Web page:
MILAN — Missoni’s first tableware collection, which bows here today, is backed by Rosita Missoni’s strong passion for the home.
This story first appeared in the January 29, 2004 issue of WWD. Subscribe Today.
“I could set up a hotel with all the pieces I’ve gathered through the years around the world,” she quipped in an exclusive interview.
The Missoni Home tableware line is produced and distributed under a renewable, three-year license with Richard Ginori Group and will now flank the more established home furnishings collection licensed to T&J Vestor back in 1982. “I’ve wanted this collection for such a long time, but waited for the right partner,” said Missoni, who left the apparel design reins to her daughter Angela in 1997.
The line will be in stores around the world this fall. It comprises four collections: Bianconero, with black-and-white wavy and flower patterns; Jennifer, which reelaborates the Bianconero patterns in color; the marine-patterned Timoteo, with rhomboid-shaped dishes and stylized fish scales, and Margherita, the 41-piece bone china collection, with graded hues and platinum rims. Jennifer and Margherita are an homage to two of Rosita’s granddaughters, while Timoteo is the name of the Missonis’ boat. The china is completed by a selection of Hungarian, hand-blown stem glasses and a full set of cone-shaped glasses in six colors.
The brand may stand for colorful zigzags and intricate patchwork, but black- and-white patterns hold as much fascination for Missoni. “Black and white is simple and works with everything,” she said. “I also love to combine patterns — waves with flowers, for example — and hues, like black and white with color.”
The designer said she picked up a flower pattern from this spring’s ready-to-wear collection and interpreted it for the home. Missoni, however, is firm on keeping the center of the dish, where the food is positioned, white, and not signing the top of the items, so the label remains on the bottom or the back of each piece.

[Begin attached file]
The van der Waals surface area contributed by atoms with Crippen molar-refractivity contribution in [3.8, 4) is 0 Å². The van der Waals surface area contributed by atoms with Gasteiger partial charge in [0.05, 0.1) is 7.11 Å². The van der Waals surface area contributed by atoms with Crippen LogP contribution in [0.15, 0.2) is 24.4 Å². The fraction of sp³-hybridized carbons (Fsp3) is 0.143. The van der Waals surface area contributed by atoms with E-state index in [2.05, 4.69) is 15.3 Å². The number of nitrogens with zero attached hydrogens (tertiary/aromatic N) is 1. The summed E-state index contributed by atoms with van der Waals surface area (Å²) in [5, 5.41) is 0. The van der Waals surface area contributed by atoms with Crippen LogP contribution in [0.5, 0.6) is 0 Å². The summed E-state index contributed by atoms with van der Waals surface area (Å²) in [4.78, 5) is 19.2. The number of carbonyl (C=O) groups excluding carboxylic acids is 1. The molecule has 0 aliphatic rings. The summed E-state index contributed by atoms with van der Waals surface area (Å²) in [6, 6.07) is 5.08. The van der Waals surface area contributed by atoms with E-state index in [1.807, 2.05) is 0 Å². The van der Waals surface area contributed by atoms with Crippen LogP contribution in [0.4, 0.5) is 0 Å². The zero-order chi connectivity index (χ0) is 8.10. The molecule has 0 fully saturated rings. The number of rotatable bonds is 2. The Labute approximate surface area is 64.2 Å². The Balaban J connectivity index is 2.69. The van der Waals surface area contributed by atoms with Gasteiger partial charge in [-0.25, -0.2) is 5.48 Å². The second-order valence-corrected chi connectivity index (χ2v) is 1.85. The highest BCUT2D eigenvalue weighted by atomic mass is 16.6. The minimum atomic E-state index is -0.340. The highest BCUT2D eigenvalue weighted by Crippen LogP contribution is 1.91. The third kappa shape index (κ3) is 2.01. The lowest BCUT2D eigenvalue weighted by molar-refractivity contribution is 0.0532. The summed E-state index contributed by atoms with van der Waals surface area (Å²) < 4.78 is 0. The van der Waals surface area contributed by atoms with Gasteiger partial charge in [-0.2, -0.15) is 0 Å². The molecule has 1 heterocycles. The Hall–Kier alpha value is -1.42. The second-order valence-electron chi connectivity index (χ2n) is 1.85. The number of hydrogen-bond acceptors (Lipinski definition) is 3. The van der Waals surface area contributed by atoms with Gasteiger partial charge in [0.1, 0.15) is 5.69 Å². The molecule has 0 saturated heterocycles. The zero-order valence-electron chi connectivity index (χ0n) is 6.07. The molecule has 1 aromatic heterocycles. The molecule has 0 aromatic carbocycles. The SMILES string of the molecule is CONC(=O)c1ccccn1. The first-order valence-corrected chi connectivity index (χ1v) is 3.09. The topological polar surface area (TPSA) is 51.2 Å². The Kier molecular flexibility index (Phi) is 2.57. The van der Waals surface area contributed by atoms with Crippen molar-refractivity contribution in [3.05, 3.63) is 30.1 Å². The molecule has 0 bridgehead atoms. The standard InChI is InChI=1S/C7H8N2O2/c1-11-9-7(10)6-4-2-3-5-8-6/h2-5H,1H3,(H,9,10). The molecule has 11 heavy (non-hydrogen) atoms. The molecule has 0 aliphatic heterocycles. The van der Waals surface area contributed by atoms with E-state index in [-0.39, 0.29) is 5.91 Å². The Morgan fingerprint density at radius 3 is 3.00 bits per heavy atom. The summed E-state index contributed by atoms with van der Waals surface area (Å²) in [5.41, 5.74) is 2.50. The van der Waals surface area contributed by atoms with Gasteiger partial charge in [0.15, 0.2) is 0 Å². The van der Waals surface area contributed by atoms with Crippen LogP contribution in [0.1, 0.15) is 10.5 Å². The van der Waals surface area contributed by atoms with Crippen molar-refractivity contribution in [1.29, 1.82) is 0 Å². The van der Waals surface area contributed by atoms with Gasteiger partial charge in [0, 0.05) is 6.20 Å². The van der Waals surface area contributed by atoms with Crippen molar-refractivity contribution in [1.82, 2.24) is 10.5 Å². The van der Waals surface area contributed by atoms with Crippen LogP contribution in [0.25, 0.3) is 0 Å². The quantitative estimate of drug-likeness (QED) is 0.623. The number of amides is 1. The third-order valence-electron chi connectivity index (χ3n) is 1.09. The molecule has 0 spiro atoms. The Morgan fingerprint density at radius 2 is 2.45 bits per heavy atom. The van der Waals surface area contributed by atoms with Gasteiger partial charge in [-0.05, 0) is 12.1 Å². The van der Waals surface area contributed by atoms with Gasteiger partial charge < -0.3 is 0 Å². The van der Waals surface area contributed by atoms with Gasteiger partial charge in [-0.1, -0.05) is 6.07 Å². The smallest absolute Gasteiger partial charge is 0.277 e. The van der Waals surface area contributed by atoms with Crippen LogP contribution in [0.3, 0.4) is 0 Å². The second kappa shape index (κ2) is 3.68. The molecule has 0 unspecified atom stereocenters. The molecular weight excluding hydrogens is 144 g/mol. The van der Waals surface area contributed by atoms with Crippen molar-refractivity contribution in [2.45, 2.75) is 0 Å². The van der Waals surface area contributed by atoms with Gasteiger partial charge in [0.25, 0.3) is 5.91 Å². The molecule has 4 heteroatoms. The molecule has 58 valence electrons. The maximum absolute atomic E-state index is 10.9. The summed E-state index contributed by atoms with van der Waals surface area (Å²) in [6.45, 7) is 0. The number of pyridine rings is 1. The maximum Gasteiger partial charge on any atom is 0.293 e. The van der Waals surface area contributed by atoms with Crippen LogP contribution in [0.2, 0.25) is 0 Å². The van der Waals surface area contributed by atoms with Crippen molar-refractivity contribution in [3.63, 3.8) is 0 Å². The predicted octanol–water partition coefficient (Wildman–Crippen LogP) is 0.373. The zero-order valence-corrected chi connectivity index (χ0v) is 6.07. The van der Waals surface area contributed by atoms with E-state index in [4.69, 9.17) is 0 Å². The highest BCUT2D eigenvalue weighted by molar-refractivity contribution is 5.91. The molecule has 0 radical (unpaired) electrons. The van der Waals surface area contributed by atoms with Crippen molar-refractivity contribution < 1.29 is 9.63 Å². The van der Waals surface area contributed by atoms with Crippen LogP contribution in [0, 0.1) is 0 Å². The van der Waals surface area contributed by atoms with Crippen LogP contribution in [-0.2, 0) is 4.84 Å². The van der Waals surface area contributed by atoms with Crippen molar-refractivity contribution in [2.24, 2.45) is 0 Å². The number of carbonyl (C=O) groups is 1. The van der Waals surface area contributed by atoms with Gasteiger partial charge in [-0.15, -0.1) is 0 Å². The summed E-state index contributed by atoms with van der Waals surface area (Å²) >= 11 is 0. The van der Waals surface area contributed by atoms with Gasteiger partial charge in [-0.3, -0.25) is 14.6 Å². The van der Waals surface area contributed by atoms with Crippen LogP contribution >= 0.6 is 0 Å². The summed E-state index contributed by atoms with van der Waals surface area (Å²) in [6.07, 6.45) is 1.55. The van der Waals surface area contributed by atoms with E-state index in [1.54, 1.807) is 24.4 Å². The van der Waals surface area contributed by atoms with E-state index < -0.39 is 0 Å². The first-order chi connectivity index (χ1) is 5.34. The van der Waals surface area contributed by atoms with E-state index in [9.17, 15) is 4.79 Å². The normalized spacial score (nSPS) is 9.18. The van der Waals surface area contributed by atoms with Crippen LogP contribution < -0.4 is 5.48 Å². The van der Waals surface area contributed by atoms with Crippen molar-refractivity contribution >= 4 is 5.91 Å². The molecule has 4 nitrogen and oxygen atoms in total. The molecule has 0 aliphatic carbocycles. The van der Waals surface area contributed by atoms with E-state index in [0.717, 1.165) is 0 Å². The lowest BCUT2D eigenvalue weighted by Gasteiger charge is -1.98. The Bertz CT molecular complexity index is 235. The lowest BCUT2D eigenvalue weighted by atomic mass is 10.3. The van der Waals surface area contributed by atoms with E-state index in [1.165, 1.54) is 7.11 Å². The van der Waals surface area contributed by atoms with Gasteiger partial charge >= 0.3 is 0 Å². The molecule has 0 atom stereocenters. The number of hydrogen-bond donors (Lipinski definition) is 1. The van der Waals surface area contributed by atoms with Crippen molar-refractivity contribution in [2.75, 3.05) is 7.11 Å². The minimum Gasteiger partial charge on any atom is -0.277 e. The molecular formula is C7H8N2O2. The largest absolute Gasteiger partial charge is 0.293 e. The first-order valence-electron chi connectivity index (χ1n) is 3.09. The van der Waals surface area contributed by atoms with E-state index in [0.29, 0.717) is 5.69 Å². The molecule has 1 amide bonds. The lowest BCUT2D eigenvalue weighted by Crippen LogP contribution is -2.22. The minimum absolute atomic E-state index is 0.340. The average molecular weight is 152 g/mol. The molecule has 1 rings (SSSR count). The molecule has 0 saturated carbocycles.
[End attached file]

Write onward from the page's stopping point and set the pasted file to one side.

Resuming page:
Missoni created exclusive shapes for the tableware, like squared-off handles for the china and the rhomboid dishes, which are made from two existing shapes at Richard Ginori.
“There is an element of exclusive craftsmanship in the bone china collection,” said Maria Carlotta Rinaldini, head of communication and marketing at Richard Ginori Group, which is listed on the Milan Stock Exchange. “Artisans manually spray the pieces and the rim is hand-painted with a platinum ring,” said Rinaldini. This collection comes in six colors: green, pink, azure, yellow, cyclamen pink, and chestnut brown.
Starting this fall, the line will be available at such U.S. retailers as Macy’s, Bloomingdale’s and Neiman Marcus, among others. Retail prices range from $11 to $27 for dishes.
The company declined to make sales projections. “We are still working on a business plan,” said Rinaldini. “We’ll wait after Macef [Milan’s furniture, home accessories and design exhibition that opens here Friday] and the exhibition in Frankfurt next month,” she said.
Missoni SpA last year recorded sales of $72.4 million, or 58 million euros. The Missoni Home division reported sales of $18.7 million, or 15 million euros.
Typical of the Missoni philosophy and style, the home collection is an extension of the family’s love of conviviality. “My house is always open. I love to have a full fridge and the table ready — but in a simple way, nothing grand,” said Missoni.